Why is it easier to ruminate over hurt feelings than it is to bask in the warmth of being appreciated? According to our next guest, it is because your brain evolved to learn quickly from bad experiences but slowly from the good ones and he believe this can be changed.
Rick Hanson’s new book Hardwiring Happiness lays out a simple method that uses the hidden power of everyday experiences to build new neural structures full of happiness, love, confidence, and peace.
Dr. Hanson’s four steps build strengths into your brain— balancing its ancient negativity bias—making contentment and a powerful sense of resilience the new normal.
Rick Hanson is a neuropsychologist and founder of the Wellspring Institute for Neuroscience and Contemplative Wisdom and an Affiliate of the Greater Good Science Center at UC Berkeley.
Leah Hager Cohen holds the Jenks Chair in Contemporary American Letters at the College of the Holy Cross, teaches in the MFA Program in Creative Writing at Lesley University, and is a frequent contributor to the New York Times Book Review.
The Omega Institute connects both humans and the environment as one. Their conferences teach people how to make the place they live better.
Their upcoming conference, Where We Go From Here, will take place in Rhinebeck, New York from October 4-6.
This conference will include speakers, strategies and discussion panels recognizing the fact that everything is connected—that we exist together in one big web of life. Speakers will include President Bill Clinton along with other leading economists, environmentalists, philanthropists, designers, and architects who all give insight to the leading ways of the future towards a better environment for all.
CEO of Omega, Skip Backus, joins us to provide more insight into the program.
Adversity is an irreducible fact of life. Although we can and should learn from all experiences, both positive and negative, bestselling author Dr. Norman E. Rosenthal, believes that adversity is by far the best teacher most of us will ever encounter.
Trauma does not just happen to a few unlucky people; it is the bedrock of our psychology. Death and illness touch us all, but even the everyday sufferings of loneliness and fear are traumatic.
In The Trauma of Everyday Life renowned psychiatrist and author of Thoughts Without a Thinker Mark Epstein uncovers the transformational potential of trauma, revealing how it can be used for the mind’s own development.
For the six million people who watch the Emmy Award–winning “American Story with Bob Dotson” on NBC’s Today Show, Bob Dotson’s reports celebrate the inspirational stories of everyday Americans. Dotson has been crisscrossing the country for more than forty years—logging more than four million miles—in search of people who have quietly but profoundly changed our lives and our country for the better.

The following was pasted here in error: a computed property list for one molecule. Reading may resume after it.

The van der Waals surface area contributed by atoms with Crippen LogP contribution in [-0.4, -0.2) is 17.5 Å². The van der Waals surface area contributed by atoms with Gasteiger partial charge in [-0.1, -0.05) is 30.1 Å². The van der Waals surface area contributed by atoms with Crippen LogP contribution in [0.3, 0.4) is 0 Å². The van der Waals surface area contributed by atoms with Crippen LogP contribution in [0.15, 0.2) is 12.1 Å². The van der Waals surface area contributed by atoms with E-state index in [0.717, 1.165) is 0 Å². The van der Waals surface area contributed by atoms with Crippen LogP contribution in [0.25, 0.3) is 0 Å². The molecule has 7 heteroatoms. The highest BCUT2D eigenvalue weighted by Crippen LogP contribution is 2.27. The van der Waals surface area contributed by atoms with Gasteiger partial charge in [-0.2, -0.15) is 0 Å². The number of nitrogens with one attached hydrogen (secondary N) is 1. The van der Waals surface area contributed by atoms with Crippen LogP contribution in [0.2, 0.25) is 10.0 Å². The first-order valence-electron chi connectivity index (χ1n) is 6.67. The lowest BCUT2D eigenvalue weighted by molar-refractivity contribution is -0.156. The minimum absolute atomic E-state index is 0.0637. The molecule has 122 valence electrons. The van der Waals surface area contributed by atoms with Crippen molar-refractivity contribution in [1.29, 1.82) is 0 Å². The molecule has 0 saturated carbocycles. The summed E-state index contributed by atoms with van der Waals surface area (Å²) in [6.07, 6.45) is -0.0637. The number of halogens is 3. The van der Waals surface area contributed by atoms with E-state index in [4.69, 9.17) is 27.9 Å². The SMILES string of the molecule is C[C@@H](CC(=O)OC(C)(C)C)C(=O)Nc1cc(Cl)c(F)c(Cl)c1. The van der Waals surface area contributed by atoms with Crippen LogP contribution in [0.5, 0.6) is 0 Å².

Here we speak with Dotson about his new book, American Story: A Lifetime Search for Ordinary People Doing Extraordinary Things.
In this segment we explore the compulsive energy that built a nation. Joshua Kendall puts many American icons on the psychologist's couch in America’s Obsessives.
In this fascinating look at the arc of American history through the lens of compulsive behavior, he shows how some of our nation's greatest achievements-from the Declaration of Independence to the invention of the iPhone-have roots in the disappointments and frustrations of early childhood.
Starting with the obsessive natures of some of Silicon Valley's titans, including Steve Jobs, Kendall moves on to profile seven iconic figures, such as founding father Thomas Jefferson, licentious librarian Melvil Dewey, condiment kingpin H. J. Heinz, slugger Ted Williams, and Estee Lauder.
Free to Be You and Me is a record/book/theater piece/TV special conceived by Marlo Thomas that challenges gender and racial stereotypes by emphasizing strong positive values such as personal aspiration, individuality, cooperation, self-esteem, tolerance, and comfort with one?s identity.
The Mahaiwe in Great Barrington, MA celebrates the 40th Anniversary of Free to Be You and Me with a live panel discussion with Marlo Thomas, Alan Alda, and Letty Cottin Pogrebin about the empowering children's classic and the difference it made, as well as societal problems that persist for children today and strategies for progress.
A cosmopolitan, by definition, is a “citizen of the universe” — someone who engages with issues across the globe, from politics, to war, to climate change. For example, we listen to WAMC, read the newspaper, check our Facebook pages and act like dutifully connected people.
But the Director of the MIT Center for Civic Media, Ethan Zuckerman, argues that we’re living in a state of “imaginary cosmopolitanism.” We expose ourselves to limited kinds of information, particularly that which is already of interest to us or to those closest to us. He confronts this issue in his new book, Rewire: Digital Cosmopolitans in the Age of Connection.